17 Direction of the curriculum... Do curriculum guides, teaching guides, or classroom guides, or other teacher work plans exist?Are there clear and valid objectives?Are the objectives in their current format adequate to provide direction for implementing the curriculum?Are the guides used?
18 Connectivity & Equity - curriculum is... centrally defined and adopted by the boardclearly explained to principals and teachersaccompanied by specific training programs to enhance implementationmonitored by central office staff and principals
19 Connectivity & Equity - curriculum is... concepts of fairness, justice, and equity“All school clients, regardless of ethnic group, race, religion, national origin, sex, or handicap should have equal opportunity to master the best of what educational institutions have to offer.” W.K. Poston“What the best persons in our society hope for their children, society should want for all of its children.” John Dewey
20 Connectivity & Equity - curriculum is... No excuses!“How are the children?” Masai Tribe
21 Curriculum is connected... to mission, policies, strategic plans.“…if a school board has defined policies properly and direction has been established for teachers and learners, then it would be consistent to find administrators monitoring the implementation of such policy and direction.” Poston, W.K.
22 Today’s SituationHow am I suppose to do one more thing?Why should I care if my curriculum is aligned?
23 Not Just A Review of Curriculum... Because a curriculum management audit is a systems analysis, ALL schools, departments and support personnel are included in the analysis.
24 So how much does it cost?The proposed cost of the audit is $75,000.
25 Logistics Training for key personnel Document collection District “point” person - Chief WorrierHost Site Visit TeamExit ReportAudit Document and Recommendations
27 FINDINGSStandard One1.1 Board Policies are inadequate in scope and quality and are not used sufficiently in guiding district operations.1.2 District planning is inadequate in design and ineffective in delivery.1.3 The organizational structure does not meet audit criteria for effective organizational action.Only six percent of the policies, regulations, or procedures were adopted or amended within five years prior to the audit visit.Most of the 4000 series were adopted, developed or amended during the mid-1980s.Lack of focus on policy development/revision during recent years.Only 20% of the quality criteria from CMAC was met by a single policy or group of policies.Users may perceive the policies to be inadequate and therefore more of a deterrent than a benefit in facilitating effective curriculum management; they may also fail to recognize the important control function of board policy.The auditors determined that most of the adequate policies are not being followed, indicating a system problem.Technical Manual not referenced in policies or regulations.Staff development in policy calls for it to be needs based, but it is not needs driven (referenced Finding 3.1).The manual does not include an index by topic. The absence of a topic index precludes the inclusion of a cross reference index, an extremely helpful tool in conducting thorough research on a topic.No search drive for key-words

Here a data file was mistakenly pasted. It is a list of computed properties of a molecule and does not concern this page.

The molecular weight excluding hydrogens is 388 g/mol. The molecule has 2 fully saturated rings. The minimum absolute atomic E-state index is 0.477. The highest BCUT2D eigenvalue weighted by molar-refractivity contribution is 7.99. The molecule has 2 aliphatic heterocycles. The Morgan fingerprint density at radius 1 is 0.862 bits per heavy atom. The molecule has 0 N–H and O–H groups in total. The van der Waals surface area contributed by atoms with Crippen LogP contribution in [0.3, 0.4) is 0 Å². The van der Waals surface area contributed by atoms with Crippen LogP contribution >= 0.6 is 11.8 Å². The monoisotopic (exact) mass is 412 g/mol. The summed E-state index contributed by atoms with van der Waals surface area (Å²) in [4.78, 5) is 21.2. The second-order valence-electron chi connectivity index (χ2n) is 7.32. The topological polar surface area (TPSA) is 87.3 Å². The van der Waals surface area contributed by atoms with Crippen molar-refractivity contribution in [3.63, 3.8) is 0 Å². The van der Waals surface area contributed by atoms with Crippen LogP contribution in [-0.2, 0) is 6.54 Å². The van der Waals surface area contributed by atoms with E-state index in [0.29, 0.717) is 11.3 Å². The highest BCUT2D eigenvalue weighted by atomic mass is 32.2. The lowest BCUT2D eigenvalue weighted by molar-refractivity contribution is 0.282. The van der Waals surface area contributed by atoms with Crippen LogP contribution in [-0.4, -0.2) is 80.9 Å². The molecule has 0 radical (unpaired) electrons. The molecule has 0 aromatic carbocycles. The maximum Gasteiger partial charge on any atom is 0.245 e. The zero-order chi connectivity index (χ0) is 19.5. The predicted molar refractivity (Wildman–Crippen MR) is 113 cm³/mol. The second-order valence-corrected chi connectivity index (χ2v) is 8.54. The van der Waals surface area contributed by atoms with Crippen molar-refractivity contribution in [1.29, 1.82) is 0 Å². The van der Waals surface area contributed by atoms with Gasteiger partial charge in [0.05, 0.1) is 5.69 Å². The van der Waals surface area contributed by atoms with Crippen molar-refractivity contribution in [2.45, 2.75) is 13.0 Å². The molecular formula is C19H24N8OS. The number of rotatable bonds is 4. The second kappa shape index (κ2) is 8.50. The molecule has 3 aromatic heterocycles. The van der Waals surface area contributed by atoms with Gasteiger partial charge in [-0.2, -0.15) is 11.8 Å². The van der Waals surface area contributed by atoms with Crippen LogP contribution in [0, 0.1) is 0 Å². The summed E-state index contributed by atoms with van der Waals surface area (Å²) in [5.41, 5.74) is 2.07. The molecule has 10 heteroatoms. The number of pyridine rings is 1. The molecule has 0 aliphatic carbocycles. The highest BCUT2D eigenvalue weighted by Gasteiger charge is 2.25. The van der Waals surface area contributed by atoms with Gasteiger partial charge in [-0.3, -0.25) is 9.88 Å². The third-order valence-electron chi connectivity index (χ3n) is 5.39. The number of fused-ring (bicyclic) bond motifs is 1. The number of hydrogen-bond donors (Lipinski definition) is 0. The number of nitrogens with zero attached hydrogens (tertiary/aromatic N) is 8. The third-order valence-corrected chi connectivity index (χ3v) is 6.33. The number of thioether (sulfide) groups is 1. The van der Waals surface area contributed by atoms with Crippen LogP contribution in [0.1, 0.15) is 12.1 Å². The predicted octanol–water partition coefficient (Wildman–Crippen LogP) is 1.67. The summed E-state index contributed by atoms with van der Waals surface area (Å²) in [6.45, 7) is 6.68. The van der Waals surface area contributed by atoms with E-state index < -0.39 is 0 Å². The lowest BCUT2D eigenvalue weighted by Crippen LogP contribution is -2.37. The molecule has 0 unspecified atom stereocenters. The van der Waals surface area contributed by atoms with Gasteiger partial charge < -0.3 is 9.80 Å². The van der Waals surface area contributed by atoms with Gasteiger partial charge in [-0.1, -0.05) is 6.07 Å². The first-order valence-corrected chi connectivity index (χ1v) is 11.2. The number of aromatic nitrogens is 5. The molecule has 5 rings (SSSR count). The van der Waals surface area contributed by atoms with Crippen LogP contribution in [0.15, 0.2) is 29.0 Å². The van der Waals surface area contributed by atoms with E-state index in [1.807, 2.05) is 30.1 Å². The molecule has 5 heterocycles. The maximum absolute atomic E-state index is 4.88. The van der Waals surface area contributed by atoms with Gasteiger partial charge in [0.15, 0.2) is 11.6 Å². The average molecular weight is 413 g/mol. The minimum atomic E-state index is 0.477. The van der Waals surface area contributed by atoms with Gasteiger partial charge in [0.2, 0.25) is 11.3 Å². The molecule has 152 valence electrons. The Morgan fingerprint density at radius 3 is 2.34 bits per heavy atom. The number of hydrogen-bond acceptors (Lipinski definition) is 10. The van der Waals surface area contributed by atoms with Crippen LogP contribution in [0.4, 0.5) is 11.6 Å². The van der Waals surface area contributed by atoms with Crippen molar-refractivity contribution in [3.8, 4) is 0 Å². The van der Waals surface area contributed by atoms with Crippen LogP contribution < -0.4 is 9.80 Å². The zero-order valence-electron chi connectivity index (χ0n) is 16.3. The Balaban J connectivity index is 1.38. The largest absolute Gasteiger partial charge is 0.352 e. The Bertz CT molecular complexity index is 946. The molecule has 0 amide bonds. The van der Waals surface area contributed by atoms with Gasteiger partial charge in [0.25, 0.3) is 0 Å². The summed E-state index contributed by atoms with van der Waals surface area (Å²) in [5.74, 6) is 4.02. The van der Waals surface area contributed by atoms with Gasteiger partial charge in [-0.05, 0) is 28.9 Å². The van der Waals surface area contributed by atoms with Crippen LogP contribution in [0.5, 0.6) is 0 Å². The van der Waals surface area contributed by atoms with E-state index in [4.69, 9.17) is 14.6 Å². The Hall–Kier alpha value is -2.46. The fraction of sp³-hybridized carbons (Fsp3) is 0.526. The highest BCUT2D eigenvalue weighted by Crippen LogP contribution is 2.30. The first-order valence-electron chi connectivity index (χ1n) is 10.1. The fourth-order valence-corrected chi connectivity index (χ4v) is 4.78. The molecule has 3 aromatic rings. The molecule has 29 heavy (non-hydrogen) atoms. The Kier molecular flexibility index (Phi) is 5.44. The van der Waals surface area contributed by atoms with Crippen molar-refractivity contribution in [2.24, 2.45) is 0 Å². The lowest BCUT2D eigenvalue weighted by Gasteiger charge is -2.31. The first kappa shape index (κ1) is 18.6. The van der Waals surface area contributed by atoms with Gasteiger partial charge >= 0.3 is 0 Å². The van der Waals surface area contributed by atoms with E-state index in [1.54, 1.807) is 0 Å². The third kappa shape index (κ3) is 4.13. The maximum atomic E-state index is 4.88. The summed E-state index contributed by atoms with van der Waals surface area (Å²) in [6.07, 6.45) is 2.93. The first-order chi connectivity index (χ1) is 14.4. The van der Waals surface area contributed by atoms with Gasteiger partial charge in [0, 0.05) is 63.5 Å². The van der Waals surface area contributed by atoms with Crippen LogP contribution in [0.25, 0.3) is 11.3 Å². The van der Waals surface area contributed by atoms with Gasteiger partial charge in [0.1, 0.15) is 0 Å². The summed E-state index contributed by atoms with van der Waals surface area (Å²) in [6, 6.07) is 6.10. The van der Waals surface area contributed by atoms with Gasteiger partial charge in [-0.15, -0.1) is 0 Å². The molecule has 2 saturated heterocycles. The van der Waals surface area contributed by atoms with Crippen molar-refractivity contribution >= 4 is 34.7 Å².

28 FINDINGS Standard One (Con’t) Standard Two 1.4 Job descriptions for sound curriculum management are adequate in scope and inadequate in quality.Standard Two2.1 Scope of curriculum is adequate at Grade K-8, inadequate at Grades 9-12.2.2 Curriculum guide quality is inadequate for effective teaching.
29 FINDINGS Standard Two (Con’t) Standard Three 2.3 Curriculum guides are not effectively used.2.4 Classroom activities show little congruence with district expectations for robust and challenging classroom methods and activities.Standard Three3.1 Staff development is inadequate in design and not linked to district goals3.2 Articulation and coordination are weak
30 FINDINGS Standard Three (Con’t) 3.3 Board policies and standards for curriculum monitoring are inadequate for improving instruction3.4 Special Education design and delivery are inconsistent.3.5 Students are not provided differentiated support in accordance with needs and are not experiencing success equally.